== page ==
Parallel Python

Part 1: Functional Programming

To understand how best to write efficient parallel programs in Python, we first need to gain an understanding of “Functional Programming”. This is a style of programming in which functions are treated and manipulated as objects, i.e. functions can be assigned to variables, they can be passed as arguments, and they can be stored in containers along with other data.

Using the idea of functional programming, we can write parallel code that works by running lots of functions in parallel on large amounts of data. Your job, as a parallel functional programmer, is to design these functions. You then connect them together, with their dependencies, to create a team that can be distributed across the cores of a processor, or nodes of a cluster.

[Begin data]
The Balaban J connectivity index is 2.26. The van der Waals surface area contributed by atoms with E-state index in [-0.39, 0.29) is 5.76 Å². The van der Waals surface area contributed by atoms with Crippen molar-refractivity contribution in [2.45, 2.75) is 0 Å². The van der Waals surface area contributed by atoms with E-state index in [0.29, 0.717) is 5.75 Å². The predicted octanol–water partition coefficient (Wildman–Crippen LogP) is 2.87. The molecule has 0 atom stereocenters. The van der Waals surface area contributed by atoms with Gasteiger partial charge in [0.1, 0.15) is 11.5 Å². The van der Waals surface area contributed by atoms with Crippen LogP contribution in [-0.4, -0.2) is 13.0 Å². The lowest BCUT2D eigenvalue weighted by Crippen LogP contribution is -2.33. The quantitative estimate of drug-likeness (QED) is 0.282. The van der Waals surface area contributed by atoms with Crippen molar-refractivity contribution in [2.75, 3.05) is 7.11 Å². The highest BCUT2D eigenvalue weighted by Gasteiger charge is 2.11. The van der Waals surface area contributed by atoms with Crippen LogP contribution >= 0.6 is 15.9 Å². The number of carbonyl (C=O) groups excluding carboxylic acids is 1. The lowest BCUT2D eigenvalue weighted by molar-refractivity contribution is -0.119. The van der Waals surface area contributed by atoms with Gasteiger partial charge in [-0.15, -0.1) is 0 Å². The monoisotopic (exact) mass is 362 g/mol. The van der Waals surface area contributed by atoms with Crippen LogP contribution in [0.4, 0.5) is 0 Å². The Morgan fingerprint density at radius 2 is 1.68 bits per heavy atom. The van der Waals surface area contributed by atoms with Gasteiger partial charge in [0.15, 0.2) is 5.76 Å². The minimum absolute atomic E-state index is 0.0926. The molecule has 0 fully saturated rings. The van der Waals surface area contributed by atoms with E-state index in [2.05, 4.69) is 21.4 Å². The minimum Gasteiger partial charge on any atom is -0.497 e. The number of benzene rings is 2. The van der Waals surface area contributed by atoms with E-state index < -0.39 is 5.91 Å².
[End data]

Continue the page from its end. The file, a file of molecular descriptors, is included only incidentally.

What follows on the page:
Functional programming is not the only way of writing an efficient parallel program. Other examples are shared-memory parallelism (e.g. check out the OpenMP course) or message passing (e.g. check out the MPI course). However, functional programming is, in my opinion, the easiest and most efficient way of extracting good performance from a parallel Python program.

Functional programming is useful also in its own right, and adopting it as a programming style can improve the readability and efficiency of even single-threaded Python code. It can make your intention as a programmer clearer to other developers, it can limit the amount of code duplication or retyping, and can also reduce the number of lines of code needed to represent your algorithm.